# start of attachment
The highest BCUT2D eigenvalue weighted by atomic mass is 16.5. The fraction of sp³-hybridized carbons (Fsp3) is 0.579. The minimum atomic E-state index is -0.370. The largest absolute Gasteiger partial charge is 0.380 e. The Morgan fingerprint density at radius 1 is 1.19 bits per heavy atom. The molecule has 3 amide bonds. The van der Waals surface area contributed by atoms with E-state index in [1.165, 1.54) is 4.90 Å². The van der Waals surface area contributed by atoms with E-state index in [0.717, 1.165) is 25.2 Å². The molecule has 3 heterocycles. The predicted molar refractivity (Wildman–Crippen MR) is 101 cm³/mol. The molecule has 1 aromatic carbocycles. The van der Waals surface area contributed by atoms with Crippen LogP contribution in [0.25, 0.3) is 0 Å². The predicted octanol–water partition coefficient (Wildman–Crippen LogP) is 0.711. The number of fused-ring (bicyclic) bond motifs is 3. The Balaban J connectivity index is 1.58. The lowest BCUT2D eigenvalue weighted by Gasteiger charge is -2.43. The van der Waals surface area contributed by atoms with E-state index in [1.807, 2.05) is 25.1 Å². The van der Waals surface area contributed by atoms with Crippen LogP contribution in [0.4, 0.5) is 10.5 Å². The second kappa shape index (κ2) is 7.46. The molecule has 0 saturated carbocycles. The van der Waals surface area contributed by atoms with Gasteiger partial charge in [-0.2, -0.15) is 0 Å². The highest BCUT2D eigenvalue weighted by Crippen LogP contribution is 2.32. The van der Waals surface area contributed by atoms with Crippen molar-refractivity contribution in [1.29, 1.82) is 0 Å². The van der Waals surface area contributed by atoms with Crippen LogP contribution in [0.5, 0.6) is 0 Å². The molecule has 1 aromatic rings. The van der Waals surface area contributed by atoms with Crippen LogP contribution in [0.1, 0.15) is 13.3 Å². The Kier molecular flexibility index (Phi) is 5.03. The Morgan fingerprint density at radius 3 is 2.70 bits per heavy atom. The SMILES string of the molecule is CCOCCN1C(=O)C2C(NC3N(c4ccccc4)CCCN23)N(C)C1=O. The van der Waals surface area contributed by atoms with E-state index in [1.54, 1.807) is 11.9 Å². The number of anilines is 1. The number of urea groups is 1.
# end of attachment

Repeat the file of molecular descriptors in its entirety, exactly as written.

The highest BCUT2D eigenvalue weighted by atomic mass is 16.5. The fraction of sp³-hybridized carbons (Fsp3) is 0.579. The minimum atomic E-state index is -0.370. The largest absolute Gasteiger partial charge is 0.380 e. The Morgan fingerprint density at radius 1 is 1.19 bits per heavy atom. The molecule has 3 amide bonds. The van der Waals surface area contributed by atoms with E-state index in [1.165, 1.54) is 4.90 Å². The van der Waals surface area contributed by atoms with E-state index in [0.717, 1.165) is 25.2 Å². The molecule has 3 heterocycles. The predicted molar refractivity (Wildman–Crippen MR) is 101 cm³/mol. The molecule has 1 aromatic carbocycles. The van der Waals surface area contributed by atoms with Crippen LogP contribution in [0.25, 0.3) is 0 Å². The predicted octanol–water partition coefficient (Wildman–Crippen LogP) is 0.711. The number of fused-ring (bicyclic) bond motifs is 3. The Balaban J connectivity index is 1.58. The lowest BCUT2D eigenvalue weighted by Gasteiger charge is -2.43. The van der Waals surface area contributed by atoms with E-state index in [1.807, 2.05) is 25.1 Å². The van der Waals surface area contributed by atoms with Crippen LogP contribution in [0.4, 0.5) is 10.5 Å². The second kappa shape index (κ2) is 7.46. The molecule has 0 saturated carbocycles. The van der Waals surface area contributed by atoms with Gasteiger partial charge in [-0.2, -0.15) is 0 Å². The highest BCUT2D eigenvalue weighted by Crippen LogP contribution is 2.32. The van der Waals surface area contributed by atoms with Crippen molar-refractivity contribution in [1.29, 1.82) is 0 Å². The van der Waals surface area contributed by atoms with Crippen LogP contribution in [0.5, 0.6) is 0 Å². The molecule has 1 aromatic rings. The van der Waals surface area contributed by atoms with Crippen LogP contribution in [0.1, 0.15) is 13.3 Å². The Kier molecular flexibility index (Phi) is 5.03. The Morgan fingerprint density at radius 3 is 2.70 bits per heavy atom. The SMILES string of the molecule is CCOCCN1C(=O)C2C(NC3N(c4ccccc4)CCCN23)N(C)C1=O. The van der Waals surface area contributed by atoms with E-state index in [1.54, 1.807) is 11.9 Å². The number of anilines is 1. The number of urea groups is 1.